GIGLIO ISLAND, ITALY: Italian rescuers were forced to suspend operations on the stricken Costa Concordia luxury liner on Friday a week after a Mediterranean tragedy in which up to 32 people are feared to have died.
"Rescue workers were on the ship during the night. When it moved, the search was immediately suspended," Mr Filippo Marini, a coastguard spokesperson, told mediapersons at the scene of the disaster on Giglio Island off the Tuscan coast.
"Now there is a meeting between emergency services to decide how to proceed," he said, adding that one of the proposals at the meeting was to attach the ship to the mainland using cables to prevent it moving again.
Officials are afraid the giant 17-deck ship could slip off a rocky ledge on which it is resting on its side and sink entirely.
Choppy seas have increased this concern further, with the coastguard spokesperson, Mr Cosimo Nicastro saying: "The conditions are dangerous."
As the weather deteriorated on Thursday, emergency crews attached rope ladders to the exposed side of the ship to ease access to the vessel.
The forecast for later Friday was for waves of up to 1.5 metres (five feet), which would make access to the boat by dinghy more dangerous.
Environmentalists and local residents of this pristine nature reserve and marine sanctuary are afraid that there could be a spill from the ship's tanks filled with 2,380 tonne of heavy fuel oil and 200 tonne of diesel.
Dutch company Smit Salvage is ready to pump out the fuel in what is known as a "hot-tapping" operation but officials say the search on the ship would have to be suspended for them to do so as it could affect the vessel's stability.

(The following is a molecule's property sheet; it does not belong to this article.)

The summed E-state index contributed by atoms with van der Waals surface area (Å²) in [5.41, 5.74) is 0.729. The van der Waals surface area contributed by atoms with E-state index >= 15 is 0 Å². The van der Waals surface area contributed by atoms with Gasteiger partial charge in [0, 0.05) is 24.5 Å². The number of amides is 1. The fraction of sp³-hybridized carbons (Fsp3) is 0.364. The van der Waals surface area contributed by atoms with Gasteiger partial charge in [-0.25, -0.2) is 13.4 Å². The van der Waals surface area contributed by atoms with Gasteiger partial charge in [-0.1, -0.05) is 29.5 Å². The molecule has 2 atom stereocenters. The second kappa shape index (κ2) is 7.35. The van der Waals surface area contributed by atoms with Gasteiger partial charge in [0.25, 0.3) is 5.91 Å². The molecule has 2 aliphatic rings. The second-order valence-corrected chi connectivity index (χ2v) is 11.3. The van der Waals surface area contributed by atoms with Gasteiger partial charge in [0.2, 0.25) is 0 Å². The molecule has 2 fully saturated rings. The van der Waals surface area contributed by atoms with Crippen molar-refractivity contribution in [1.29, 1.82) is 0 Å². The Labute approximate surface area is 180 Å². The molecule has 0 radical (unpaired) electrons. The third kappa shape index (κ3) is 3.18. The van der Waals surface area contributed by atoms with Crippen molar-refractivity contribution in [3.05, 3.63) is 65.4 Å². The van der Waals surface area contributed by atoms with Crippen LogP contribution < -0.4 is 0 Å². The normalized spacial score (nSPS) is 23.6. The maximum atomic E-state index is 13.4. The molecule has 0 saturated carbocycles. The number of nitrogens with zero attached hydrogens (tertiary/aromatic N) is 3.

"We're ready to begin the operation. We were ready yesterday but we're still waiting for the green light from the authorities. Now we're just fine-tuning the instruments," the Smit representative on the island, Mr Rene Robben said.
Eleven people have been confirmed dead in the tragedy including four French nationals, one Italian and one Spaniard among the passengers and two crew members — a Peruvian waiter and a Hungarian man, who was a violinist on board.
Three of the bodies recovered have not yet been identified.
Relatives of the 21 people still missing have travelled to Giglio and to towns in the mainland like Orbetello and Porto Santo Stefano, clinging to the hope that their loved ones may somehow have survived the tragedy.
At a meeting later Friday the Italian cabinet was to adopt measures for stricter regulation of shipping routes, after reports that the Costa Concordia veered wildly off route in a show-off manoeuvre to file past the island.
It was also expected to declare a state of emergency in the area, a formal measure to ease large-scale salvage operations as well as to contain any possible environmental damage — which is so far believed to be minimal.
The head of the vessel's owner, Costa Cruises, meanwhile said in an interview with Corriere della Sera daily published Friday that the captain had warned the company too late of the scale of the disaster.
Mr Pier Luigi Foschi said the first call from Francesco Schettino to Costa came at 10.05 pm (2105 GMT) — almost half an hour after the ship hit rocks.
The announcement to evacuate the ship came 68 minutes after that call.
"This hour and more of delay is not normal. It's unjustified," Mr Foschi said, adding: "I can't sleep at night. … If the ship had been abandoned earlier we wouldn't have lost human lives."
Of Schettino he said: "He has always been considered very able on a technical level … but he could have some small problems with his character even if nothing emerged on a formal level."
"He was seen as a bit hard on his colleagues. He liked to show off."
Mr Foschi said he realised the scale of the disaster "only when the evacuation signal was issued."
"Personally I think (Schettino) wasn't honest with us," he said.
"I think he was in an emotionally altered state. He was watching his creature, his ship, sinking in front of him," he added.
Mr Foschi also stressed however that Schettino was acting on his own initiative by steering towards Giglio "without us being informed."
Schettino is under house arrest and faces charges of multiple manslaughter, abandoning ship and causing a shipwreck.
For the future, the Costa boss said the company would install the same alerts on land as on the ship to be warned if the vessel was steering off course and would increase the powers of the company to overrule captains.
He added: "Something like this will never happen again. Never again."